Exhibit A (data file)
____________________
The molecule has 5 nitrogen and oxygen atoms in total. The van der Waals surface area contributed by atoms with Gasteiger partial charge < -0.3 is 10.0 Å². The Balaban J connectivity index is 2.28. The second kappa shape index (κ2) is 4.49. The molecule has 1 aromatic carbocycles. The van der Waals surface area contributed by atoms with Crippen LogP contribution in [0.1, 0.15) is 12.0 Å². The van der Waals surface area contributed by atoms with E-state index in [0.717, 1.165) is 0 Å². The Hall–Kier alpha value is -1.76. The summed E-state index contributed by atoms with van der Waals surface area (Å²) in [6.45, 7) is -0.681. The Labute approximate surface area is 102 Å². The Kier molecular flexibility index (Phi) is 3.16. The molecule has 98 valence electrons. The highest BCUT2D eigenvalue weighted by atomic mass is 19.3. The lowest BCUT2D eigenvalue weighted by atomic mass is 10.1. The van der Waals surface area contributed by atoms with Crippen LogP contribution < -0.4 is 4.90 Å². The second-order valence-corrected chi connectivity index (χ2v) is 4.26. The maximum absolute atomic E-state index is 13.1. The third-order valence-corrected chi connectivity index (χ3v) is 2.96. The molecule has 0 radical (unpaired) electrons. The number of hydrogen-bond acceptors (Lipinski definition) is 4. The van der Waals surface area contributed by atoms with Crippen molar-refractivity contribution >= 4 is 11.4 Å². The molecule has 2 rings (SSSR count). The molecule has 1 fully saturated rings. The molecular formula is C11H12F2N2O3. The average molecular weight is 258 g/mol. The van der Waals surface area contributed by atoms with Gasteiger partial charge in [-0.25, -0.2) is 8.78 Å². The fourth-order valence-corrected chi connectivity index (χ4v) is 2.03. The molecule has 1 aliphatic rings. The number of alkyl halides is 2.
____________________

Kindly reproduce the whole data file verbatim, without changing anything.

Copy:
The molecule has 5 nitrogen and oxygen atoms in total. The van der Waals surface area contributed by atoms with Gasteiger partial charge < -0.3 is 10.0 Å². The Balaban J connectivity index is 2.28. The second kappa shape index (κ2) is 4.49. The molecule has 1 aromatic carbocycles. The van der Waals surface area contributed by atoms with Crippen LogP contribution in [0.1, 0.15) is 12.0 Å². The van der Waals surface area contributed by atoms with E-state index in [0.717, 1.165) is 0 Å². The Hall–Kier alpha value is -1.76. The summed E-state index contributed by atoms with van der Waals surface area (Å²) in [6.45, 7) is -0.681. The Labute approximate surface area is 102 Å². The Kier molecular flexibility index (Phi) is 3.16. The molecule has 98 valence electrons. The highest BCUT2D eigenvalue weighted by atomic mass is 19.3. The lowest BCUT2D eigenvalue weighted by atomic mass is 10.1. The van der Waals surface area contributed by atoms with Crippen LogP contribution < -0.4 is 4.90 Å². The second-order valence-corrected chi connectivity index (χ2v) is 4.26. The maximum absolute atomic E-state index is 13.1. The third-order valence-corrected chi connectivity index (χ3v) is 2.96. The molecule has 0 radical (unpaired) electrons. The number of hydrogen-bond acceptors (Lipinski definition) is 4. The van der Waals surface area contributed by atoms with Crippen molar-refractivity contribution >= 4 is 11.4 Å². The molecule has 2 rings (SSSR count). The molecule has 1 fully saturated rings. The molecular formula is C11H12F2N2O3. The average molecular weight is 258 g/mol. The van der Waals surface area contributed by atoms with Gasteiger partial charge in [-0.25, -0.2) is 8.78 Å². The fourth-order valence-corrected chi connectivity index (χ4v) is 2.03. The molecule has 1 aliphatic rings. The number of alkyl halides is 2.